Wikimedia Commons. In this reproduction of Winterhalter’s portrait, you can catch a better glimpse of the coronet that once accompanied the tiara.

Decades later, in 1980, the pearl headpiece was worn as a bridal tiara on the wedding day of Countess Gloria von Schönburg-Glauchau to Johannes, 11th Prince of Thurn und Taxis. When the prince died ten years later, Gloria had to sell the tiara to settle financial debt.

The Louvre Museum purchased the tiara, returning it home to France, where it’s been on display ever since.

Sources

The Louvre Museum

Tiaras: A History of Splendour by Geoffrey C. Munn

Grand Duchess Stéphanie von Baden’s Emerald Necklace and Earrings

Wikimedia Commons

In the portrait by François Gérard, Grand Duchess Stéphanie von Baden is wearing her emerald and diamond necklace and earrings. It’s safe to assume that her necklace and earrings were part of a larger, grander parure, which would have included the bracelets and tiara seen in the Gérard portrait.

The emerald parure was a wedding gift to Stéphanie from Napoleon and his consort Joséphine. Stéphanie’s arranged marriage to Carl von Baden took place in 1806. Therefore the parure was probably made around 1806 by the court jeweler, Nitot et Fils.

© The Royal Archivist. Please do not duplicate.

The stones are set in gold and silver. The briolette emeralds dominate the necklace but otherwise the parure is fairly streamlined and simplistic in style, as was typical of the fashion in Napoleon’s court.

It’s not clear how the jewels were passed down through the generations. Stéphanie had three daughters who survived her. Perhaps one of them inherited the parure. Or perhaps the set stayed in Baden with the successive Grand Dukes.

Wikimedia Commons

The Grand Duchy of Baden ceased to exist in 1918. However, sometime after Stéphanie’s death in 1860 and before World War II, the emerald parure must have been broken up because only the earrings and necklace came into the possession of new buyers, Count and Countess Tagliavia.

Later, Countess Tagliavia donated the demi-parure to the Victoria and Albert Museum where the necklace and earrings remain on permanent display. I was able to view the emeralds in person and I can confirm they are stunning.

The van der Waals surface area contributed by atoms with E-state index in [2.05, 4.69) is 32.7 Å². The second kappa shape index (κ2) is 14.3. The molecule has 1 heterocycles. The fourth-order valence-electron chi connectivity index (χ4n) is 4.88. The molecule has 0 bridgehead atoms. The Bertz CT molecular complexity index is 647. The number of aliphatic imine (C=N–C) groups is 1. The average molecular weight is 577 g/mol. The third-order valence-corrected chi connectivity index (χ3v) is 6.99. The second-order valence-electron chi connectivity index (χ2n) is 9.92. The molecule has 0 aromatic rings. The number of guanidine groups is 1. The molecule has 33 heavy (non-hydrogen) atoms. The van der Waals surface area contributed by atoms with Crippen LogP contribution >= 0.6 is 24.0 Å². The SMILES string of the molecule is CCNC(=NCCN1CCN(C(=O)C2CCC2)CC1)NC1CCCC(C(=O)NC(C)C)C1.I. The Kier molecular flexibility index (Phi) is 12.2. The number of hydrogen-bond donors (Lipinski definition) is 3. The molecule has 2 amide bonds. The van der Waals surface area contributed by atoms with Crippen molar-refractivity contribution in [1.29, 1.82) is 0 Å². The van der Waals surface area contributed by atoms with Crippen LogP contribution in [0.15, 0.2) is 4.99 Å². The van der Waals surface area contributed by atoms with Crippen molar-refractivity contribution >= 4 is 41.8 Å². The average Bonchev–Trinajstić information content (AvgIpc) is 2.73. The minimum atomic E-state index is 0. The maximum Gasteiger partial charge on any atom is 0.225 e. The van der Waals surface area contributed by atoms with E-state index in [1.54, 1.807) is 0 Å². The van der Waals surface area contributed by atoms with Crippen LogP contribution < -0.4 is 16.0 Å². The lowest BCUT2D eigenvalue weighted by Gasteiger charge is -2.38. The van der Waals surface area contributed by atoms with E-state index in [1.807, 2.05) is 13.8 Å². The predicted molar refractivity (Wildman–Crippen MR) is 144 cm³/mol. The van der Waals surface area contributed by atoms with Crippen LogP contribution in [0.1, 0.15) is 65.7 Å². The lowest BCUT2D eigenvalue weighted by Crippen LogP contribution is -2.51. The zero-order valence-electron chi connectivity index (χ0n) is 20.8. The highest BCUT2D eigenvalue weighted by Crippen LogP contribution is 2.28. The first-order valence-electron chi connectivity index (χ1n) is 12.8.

Sources

Mannheim Baroque Palace

The Victoria and Albert Museum

Grand Duchess Stéphanie von Baden’s Pearl Diadem

Wikimedia Commons

The gold diadem of Grand Duchess Stéphanie von Baden (née de Beauharnais) is set with pearls and diamonds. Since Stéphanie spent time at Napoleon’s court, the diadem was probably made in Paris. It’s remarkable that even though it was made in the beginning of the 19th century, the bejeweled headpiece remains in such excellent condition.

Wikimedia Commons. Grand Duchess Stéphanie is wearing her French diadem.

Napoleon adopted his wife Joséphine’s cousin, Stéphanie, and bestowed upon her an imperial rank. In a dynastic match to consolidate power, Napoleon arranged the marriage of Stéphanie to Hereditary Grand Duke Carl von Baden. Though they produced five children, it wasn’t a happy marriage. After Carl’s death, Stéphanie enjoyed widowhood very much and never remarried. Instead, she cultivated the arts and acted as a much-loved hostess of literary salons.

After Stéphanie died in 1860, her daughter Joséphine von Hohenzollern-Sigmaringen, inherited the headpiece. Over the years, however, the diadem changed hands several times. In 1930 it came into the ownership of Marie José of Belgium, spouse to Crown Prince Umberto of Italy, who later became the month-long King Umberto II. (In this image, Marie José of Belgium wears the diadem low across her forehead.) Eventually it was acquired by the State of Baden-Württemberg for Mannheim Palace, where it remains on permanent display.